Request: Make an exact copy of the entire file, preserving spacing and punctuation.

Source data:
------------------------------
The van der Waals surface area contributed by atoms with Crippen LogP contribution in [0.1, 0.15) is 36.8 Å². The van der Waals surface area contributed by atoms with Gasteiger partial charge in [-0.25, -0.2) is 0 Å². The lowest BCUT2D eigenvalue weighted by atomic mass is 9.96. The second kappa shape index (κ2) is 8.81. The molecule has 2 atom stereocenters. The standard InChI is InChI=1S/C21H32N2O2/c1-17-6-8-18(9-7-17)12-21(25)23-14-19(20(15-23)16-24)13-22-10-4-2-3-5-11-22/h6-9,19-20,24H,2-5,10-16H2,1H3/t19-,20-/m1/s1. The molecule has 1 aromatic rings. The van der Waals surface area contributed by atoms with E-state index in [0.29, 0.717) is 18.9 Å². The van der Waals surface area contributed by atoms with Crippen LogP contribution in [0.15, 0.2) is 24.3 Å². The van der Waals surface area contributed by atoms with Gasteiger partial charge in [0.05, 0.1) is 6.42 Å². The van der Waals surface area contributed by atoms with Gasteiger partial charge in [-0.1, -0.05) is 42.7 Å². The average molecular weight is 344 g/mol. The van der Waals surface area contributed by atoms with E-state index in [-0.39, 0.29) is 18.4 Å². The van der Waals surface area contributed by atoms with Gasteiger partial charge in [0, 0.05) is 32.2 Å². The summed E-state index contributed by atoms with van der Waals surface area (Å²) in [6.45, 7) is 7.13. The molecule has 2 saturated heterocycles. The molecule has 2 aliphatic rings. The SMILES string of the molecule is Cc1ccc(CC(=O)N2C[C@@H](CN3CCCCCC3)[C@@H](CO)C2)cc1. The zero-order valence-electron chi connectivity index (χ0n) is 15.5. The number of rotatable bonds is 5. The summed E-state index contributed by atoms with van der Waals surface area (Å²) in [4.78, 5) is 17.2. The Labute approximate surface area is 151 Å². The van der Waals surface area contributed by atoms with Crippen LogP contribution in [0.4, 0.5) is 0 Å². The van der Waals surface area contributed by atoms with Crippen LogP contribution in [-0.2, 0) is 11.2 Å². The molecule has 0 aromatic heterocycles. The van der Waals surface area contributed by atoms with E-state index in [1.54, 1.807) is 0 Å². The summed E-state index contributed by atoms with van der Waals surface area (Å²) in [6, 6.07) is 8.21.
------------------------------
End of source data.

The van der Waals surface area contributed by atoms with Crippen LogP contribution in [0.1, 0.15) is 36.8 Å². The van der Waals surface area contributed by atoms with Gasteiger partial charge in [-0.25, -0.2) is 0 Å². The lowest BCUT2D eigenvalue weighted by atomic mass is 9.96. The second kappa shape index (κ2) is 8.81. The molecule has 2 atom stereocenters. The standard InChI is InChI=1S/C21H32N2O2/c1-17-6-8-18(9-7-17)12-21(25)23-14-19(20(15-23)16-24)13-22-10-4-2-3-5-11-22/h6-9,19-20,24H,2-5,10-16H2,1H3/t19-,20-/m1/s1. The molecule has 1 aromatic rings. The van der Waals surface area contributed by atoms with E-state index in [0.29, 0.717) is 18.9 Å². The van der Waals surface area contributed by atoms with Crippen LogP contribution in [0.15, 0.2) is 24.3 Å². The van der Waals surface area contributed by atoms with Gasteiger partial charge in [0.05, 0.1) is 6.42 Å². The van der Waals surface area contributed by atoms with Gasteiger partial charge in [-0.1, -0.05) is 42.7 Å². The average molecular weight is 344 g/mol. The van der Waals surface area contributed by atoms with E-state index in [-0.39, 0.29) is 18.4 Å². The van der Waals surface area contributed by atoms with Gasteiger partial charge in [0, 0.05) is 32.2 Å². The summed E-state index contributed by atoms with van der Waals surface area (Å²) in [6.45, 7) is 7.13. The molecule has 2 saturated heterocycles. The molecule has 2 aliphatic rings. The SMILES string of the molecule is Cc1ccc(CC(=O)N2C[C@@H](CN3CCCCCC3)[C@@H](CO)C2)cc1. The zero-order valence-electron chi connectivity index (χ0n) is 15.5. The number of rotatable bonds is 5. The summed E-state index contributed by atoms with van der Waals surface area (Å²) in [4.78, 5) is 17.2. The Labute approximate surface area is 151 Å². The van der Waals surface area contributed by atoms with Crippen LogP contribution in [0.4, 0.5) is 0 Å². The van der Waals surface area contributed by atoms with Crippen LogP contribution in [-0.2, 0) is 11.2 Å². The molecule has 0 aromatic heterocycles. The van der Waals surface area contributed by atoms with E-state index in [1.54, 1.807) is 0 Å². The summed E-state index contributed by atoms with van der Waals surface area (Å²) in [6, 6.07) is 8.21.